Every country has their main export, whether it’s oil, petrol, manufactured goods, transport or any other wealth of materials we’ll see jetting from country to country. However, beyond these standard exports, each country also has their fair sure of unusual collections leaving home soil to destinations across the globe and Britain is no exception. From London’s famed black cabs and red telephone boxes, to coastal sea salt and Scottish haggis, here are some of the weirdest things exported from Britain.
We wouldn’t be Britain without the rich red telephone boxes that are rooted so deeply in our history, but you may have noticed that the UK seems to be painfully short of these nostalgic structures. In fact, they’re disappearing from our streets, leaving thousands of Brits with aching hearts – but fear not! You can still find these quintessentially British boxes if you travel abroad. It might seem like quite a journey just for a glimpse at British history, but these red phone boxes have become one of our weirdest but most wonderful exports, with the likes of Israel, Florida, Oklahoma and Antigua all displaying their very own chunk of UK history.
There have been many crossings given the name of ‘London Bridge’ over time, but the bridge in question here was the ‘new’ London Bridge erected in 1831. Given the limited ways to cross the River Thames, this particular bridge was a busy point and it’s use, maintenance and widening saw the bridge starting to sink! As a result, the Common Council of the City of London put the structure on sale in an attempt to, essentially, get rid of it and make room for a replacement. Robert McCulloch, a businessman from America, bought the bridge and had the entire bridge, brick by brick, exported to the US for reconstruction in Lake Havasu City in Arizona.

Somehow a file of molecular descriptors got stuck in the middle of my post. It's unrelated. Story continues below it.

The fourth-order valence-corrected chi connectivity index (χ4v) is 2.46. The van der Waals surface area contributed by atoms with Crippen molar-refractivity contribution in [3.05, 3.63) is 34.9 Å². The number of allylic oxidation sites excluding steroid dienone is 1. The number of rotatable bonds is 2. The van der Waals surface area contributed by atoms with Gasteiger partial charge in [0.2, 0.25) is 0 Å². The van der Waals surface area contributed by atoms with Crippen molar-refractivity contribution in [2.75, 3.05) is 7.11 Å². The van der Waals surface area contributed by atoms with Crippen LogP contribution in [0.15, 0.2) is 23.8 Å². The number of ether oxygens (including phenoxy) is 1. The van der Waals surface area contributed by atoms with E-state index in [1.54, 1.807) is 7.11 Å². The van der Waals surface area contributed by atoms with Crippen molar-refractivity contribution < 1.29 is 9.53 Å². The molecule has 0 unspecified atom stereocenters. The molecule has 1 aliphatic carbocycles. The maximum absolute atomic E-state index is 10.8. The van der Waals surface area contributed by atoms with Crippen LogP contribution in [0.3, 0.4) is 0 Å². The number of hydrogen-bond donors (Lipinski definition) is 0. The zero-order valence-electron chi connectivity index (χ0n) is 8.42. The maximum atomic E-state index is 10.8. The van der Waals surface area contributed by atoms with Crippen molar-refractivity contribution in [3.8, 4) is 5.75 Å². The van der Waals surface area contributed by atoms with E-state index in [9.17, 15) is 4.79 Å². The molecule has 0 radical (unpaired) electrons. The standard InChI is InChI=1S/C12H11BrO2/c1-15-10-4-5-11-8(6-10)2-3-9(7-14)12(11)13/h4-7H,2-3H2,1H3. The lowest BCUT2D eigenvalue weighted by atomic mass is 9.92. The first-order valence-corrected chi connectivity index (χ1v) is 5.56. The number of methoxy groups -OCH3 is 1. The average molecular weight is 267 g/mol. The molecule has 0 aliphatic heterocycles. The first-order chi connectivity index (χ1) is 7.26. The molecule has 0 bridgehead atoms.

In theory, the export of a local delicacy isn’t actually all that strange, but the sheer volume in which Haggis is exported from Scotland alone is impressive. In fact, October 201 saw Canada open their doors to the food for the first time in 46 years and as a result, tonnes worth of the stuff has been leaving Scottish soil for the long journey. Granted, they had to make some changes to suit Canadian food standards and regulations – namely using lamb heart and lamb fat as opposed to lamb lungs or beef fat.
Black cabs are another staple of British history, mostly associated with our Capital, but it’s safe to say that the demand for these vehicles abroad is definitely there. Despite Brexit uncertainty leaving vehicle companies unsure of their export futures, Spain, Germany and Saudi Arabia remain some of the country’s most eager to get their hands on this taste of London life.
Being a tiny island in comparison to other leading countries in the world can be a bit of a sore spot for the patriotic amongst us, but being surrounded by the ocean has actually worked out beneficial in terms of exports. With coastline never more than a few hours away, the sea salt we can harvest as a result is high in demand across the globe. The Anglesey Sea Salt Company bring in thousands upon thousands of pounds in turnover alone all from their signature salt crystals. Halen Mon, their leading product, is exported to 22 countries across the world with the potential for more in the future.
The exports that Britain provides to the rest of the globe aren’t all quite as odd as the ones on this list, but we’re certainly proud of our quirky nature. Whether you want to travel to Florida to see one of the exported telephone boxes, or you’re hopping into a black cab overseas, the spread of British culture across the globe is certainly proving to be exciting. What do you think?
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